January 30, 2012

THE LONG BOW THEORY OF DEMOCRACY...WITH BIGGER ARROWS:

In Defense of Drones: A Historical Argument (David Bell, January 27, 2012, New Republic)

Once upon a time, American military might was symbolized by the heavy boots of the Marine Corps, stomping ashore to reestablish order in unruly parts of the world. Today, increasingly, it is symbolized by unmanned drone aircraft, controlled from thousands of miles away, dropping bombs on accused terrorists. And to judge by the Obama Administration's new defense plan, released earlier this month, this shift will be strongly reinforced in the years to come. The plan aims to cut troops, ships and planes while concentrating our military energies more than ever on drones, spy technology, cyber warfare, jammers, and special operations forces.

With its explicit embrace of advanced technology over traditional methods of combat, the strategy seems designed to provoke the increasingly vocal critics who doubt the morality, effectiveness, and political implications of "remote control warfare." Notre Dame law professor Mary Ellen O'Connell, making the inevitable comparison to video games, has argued that "to accept killing far from the situation of battlefields where there is an understanding of necessity is really ethically troubling." The Economist, hardly a bastion of radicalism, has similarly asked: "if war can be waged by one side without any risk to the life and limb of its combatants, has a vital form of restraint been removed?"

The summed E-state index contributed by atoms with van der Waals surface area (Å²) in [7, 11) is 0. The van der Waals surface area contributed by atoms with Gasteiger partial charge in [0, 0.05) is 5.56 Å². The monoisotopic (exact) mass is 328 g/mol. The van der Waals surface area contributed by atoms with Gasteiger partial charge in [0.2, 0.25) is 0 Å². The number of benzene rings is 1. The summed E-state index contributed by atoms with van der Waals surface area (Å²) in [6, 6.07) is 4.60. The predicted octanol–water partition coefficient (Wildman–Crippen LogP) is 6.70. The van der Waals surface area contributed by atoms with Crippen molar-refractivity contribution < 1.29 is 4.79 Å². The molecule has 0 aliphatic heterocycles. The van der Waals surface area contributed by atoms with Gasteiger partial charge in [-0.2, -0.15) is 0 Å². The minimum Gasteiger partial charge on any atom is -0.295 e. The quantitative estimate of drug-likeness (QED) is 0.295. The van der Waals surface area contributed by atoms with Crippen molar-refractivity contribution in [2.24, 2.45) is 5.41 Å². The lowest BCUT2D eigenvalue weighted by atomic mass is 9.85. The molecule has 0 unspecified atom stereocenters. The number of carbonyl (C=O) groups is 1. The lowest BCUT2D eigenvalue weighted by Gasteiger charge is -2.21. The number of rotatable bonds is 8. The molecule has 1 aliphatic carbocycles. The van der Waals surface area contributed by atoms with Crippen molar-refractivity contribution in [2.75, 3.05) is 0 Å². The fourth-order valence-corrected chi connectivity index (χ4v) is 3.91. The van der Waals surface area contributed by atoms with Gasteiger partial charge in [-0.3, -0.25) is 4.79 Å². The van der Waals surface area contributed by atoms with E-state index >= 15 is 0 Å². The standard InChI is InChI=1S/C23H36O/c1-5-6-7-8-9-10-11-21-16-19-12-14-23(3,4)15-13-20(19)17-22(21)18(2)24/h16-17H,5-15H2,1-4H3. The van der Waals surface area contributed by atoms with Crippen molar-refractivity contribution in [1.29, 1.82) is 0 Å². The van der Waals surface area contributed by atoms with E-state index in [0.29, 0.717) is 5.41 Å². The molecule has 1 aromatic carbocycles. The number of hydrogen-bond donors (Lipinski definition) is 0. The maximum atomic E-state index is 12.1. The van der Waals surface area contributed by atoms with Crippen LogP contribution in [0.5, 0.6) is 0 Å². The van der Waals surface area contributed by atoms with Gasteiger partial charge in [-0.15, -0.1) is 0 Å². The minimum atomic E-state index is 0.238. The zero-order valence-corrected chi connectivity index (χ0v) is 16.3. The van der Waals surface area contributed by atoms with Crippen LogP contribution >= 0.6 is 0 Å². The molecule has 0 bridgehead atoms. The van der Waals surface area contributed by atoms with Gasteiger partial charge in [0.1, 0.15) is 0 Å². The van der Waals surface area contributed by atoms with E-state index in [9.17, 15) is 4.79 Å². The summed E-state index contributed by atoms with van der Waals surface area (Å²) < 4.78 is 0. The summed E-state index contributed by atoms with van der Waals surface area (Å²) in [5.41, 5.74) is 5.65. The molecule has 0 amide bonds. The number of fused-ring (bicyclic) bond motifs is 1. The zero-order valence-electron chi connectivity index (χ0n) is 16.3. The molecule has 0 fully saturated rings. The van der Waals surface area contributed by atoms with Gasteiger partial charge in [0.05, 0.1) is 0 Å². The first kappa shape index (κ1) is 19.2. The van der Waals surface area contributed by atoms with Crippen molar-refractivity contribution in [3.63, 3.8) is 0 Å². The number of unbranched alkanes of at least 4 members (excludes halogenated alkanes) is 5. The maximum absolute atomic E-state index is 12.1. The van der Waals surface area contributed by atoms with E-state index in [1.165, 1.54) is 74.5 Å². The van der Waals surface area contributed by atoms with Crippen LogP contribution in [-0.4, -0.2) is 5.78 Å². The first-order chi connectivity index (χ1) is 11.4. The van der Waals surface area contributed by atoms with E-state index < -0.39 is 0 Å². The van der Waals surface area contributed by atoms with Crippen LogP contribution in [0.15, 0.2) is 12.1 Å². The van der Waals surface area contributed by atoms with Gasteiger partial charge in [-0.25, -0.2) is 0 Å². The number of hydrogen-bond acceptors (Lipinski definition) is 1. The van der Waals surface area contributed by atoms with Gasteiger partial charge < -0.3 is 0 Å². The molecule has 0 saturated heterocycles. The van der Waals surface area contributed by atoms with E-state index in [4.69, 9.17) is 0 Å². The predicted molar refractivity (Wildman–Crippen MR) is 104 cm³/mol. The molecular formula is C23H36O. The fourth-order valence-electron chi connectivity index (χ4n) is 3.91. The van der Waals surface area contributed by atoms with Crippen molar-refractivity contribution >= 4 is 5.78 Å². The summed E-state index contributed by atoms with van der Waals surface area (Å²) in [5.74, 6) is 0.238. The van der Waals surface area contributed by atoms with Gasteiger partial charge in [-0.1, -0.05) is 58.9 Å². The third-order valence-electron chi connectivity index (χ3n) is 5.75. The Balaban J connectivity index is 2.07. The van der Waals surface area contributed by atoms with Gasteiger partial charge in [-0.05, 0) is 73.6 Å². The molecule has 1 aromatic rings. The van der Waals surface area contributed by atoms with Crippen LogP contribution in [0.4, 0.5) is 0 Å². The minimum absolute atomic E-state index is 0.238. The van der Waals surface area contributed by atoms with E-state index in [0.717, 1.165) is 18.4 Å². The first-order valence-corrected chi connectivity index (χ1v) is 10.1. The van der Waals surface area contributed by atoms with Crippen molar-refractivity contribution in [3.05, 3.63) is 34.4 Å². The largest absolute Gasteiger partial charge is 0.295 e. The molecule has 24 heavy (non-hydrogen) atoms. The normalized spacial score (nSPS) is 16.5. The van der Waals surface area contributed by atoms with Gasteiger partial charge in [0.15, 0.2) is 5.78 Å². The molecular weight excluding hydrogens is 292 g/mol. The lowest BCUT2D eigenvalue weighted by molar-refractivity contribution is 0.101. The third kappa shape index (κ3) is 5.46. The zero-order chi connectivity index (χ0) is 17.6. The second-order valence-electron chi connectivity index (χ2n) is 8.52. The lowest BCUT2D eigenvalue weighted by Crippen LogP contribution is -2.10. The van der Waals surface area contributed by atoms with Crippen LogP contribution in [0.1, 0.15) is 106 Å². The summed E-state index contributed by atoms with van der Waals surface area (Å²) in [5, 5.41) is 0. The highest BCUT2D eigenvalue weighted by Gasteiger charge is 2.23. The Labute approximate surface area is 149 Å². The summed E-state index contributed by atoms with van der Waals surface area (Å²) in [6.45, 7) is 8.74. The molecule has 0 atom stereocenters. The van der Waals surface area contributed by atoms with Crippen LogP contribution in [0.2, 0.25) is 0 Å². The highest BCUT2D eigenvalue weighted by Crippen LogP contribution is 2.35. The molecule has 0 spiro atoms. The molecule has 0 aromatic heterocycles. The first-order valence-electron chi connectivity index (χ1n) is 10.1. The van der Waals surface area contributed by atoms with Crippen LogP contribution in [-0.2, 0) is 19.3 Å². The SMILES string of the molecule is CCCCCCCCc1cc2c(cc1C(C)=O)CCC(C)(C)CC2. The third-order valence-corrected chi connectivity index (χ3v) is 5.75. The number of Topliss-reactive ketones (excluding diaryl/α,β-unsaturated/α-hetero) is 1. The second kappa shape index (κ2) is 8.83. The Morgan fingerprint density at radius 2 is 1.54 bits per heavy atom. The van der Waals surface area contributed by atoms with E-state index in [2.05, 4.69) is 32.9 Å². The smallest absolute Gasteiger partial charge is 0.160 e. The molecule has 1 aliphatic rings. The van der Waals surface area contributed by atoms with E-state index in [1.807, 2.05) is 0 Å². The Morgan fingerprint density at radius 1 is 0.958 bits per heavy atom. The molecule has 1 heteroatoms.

Indeed, the really important question becomes: how can we justify allowing tyrants to rule anywhere when we can so easily remove them?

Posted by at January 30, 2012 6:33 AM
  

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